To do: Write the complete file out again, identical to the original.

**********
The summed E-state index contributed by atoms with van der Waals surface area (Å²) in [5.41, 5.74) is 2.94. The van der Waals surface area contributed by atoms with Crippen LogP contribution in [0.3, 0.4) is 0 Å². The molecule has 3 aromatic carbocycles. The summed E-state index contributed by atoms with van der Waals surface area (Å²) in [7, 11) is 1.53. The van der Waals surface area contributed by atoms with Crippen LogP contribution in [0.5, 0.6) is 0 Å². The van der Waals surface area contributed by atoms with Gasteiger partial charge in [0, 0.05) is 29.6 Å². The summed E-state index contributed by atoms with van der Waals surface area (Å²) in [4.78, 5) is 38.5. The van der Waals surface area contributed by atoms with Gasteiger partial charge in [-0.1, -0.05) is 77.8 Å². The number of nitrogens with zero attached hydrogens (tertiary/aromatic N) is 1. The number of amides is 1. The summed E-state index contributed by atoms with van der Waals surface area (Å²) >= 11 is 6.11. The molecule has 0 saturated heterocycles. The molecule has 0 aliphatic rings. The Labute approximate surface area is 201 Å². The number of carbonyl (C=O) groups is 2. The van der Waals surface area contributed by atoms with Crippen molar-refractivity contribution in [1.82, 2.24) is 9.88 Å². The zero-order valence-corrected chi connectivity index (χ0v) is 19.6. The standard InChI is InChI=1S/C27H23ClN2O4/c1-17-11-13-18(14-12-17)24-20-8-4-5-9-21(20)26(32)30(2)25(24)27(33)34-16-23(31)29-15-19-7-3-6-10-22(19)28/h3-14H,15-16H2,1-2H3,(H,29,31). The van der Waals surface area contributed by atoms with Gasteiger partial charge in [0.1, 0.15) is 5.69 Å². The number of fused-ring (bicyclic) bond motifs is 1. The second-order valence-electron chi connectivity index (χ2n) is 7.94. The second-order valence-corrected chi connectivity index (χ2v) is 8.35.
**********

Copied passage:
The summed E-state index contributed by atoms with van der Waals surface area (Å²) in [5.41, 5.74) is 2.94. The van der Waals surface area contributed by atoms with Crippen LogP contribution in [0.3, 0.4) is 0 Å². The molecule has 3 aromatic carbocycles. The summed E-state index contributed by atoms with van der Waals surface area (Å²) in [7, 11) is 1.53. The van der Waals surface area contributed by atoms with Crippen LogP contribution in [0.5, 0.6) is 0 Å². The van der Waals surface area contributed by atoms with Gasteiger partial charge in [0, 0.05) is 29.6 Å². The summed E-state index contributed by atoms with van der Waals surface area (Å²) in [4.78, 5) is 38.5. The van der Waals surface area contributed by atoms with Gasteiger partial charge in [-0.1, -0.05) is 77.8 Å². The number of nitrogens with zero attached hydrogens (tertiary/aromatic N) is 1. The number of amides is 1. The summed E-state index contributed by atoms with van der Waals surface area (Å²) >= 11 is 6.11. The molecule has 0 saturated heterocycles. The molecule has 0 aliphatic rings. The Labute approximate surface area is 201 Å². The number of carbonyl (C=O) groups is 2. The van der Waals surface area contributed by atoms with Crippen molar-refractivity contribution in [1.82, 2.24) is 9.88 Å². The zero-order valence-corrected chi connectivity index (χ0v) is 19.6. The standard InChI is InChI=1S/C27H23ClN2O4/c1-17-11-13-18(14-12-17)24-20-8-4-5-9-21(20)26(32)30(2)25(24)27(33)34-16-23(31)29-15-19-7-3-6-10-22(19)28/h3-14H,15-16H2,1-2H3,(H,29,31). The van der Waals surface area contributed by atoms with Gasteiger partial charge in [0.1, 0.15) is 5.69 Å². The number of fused-ring (bicyclic) bond motifs is 1. The second-order valence-electron chi connectivity index (χ2n) is 7.94. The second-order valence-corrected chi connectivity index (χ2v) is 8.35.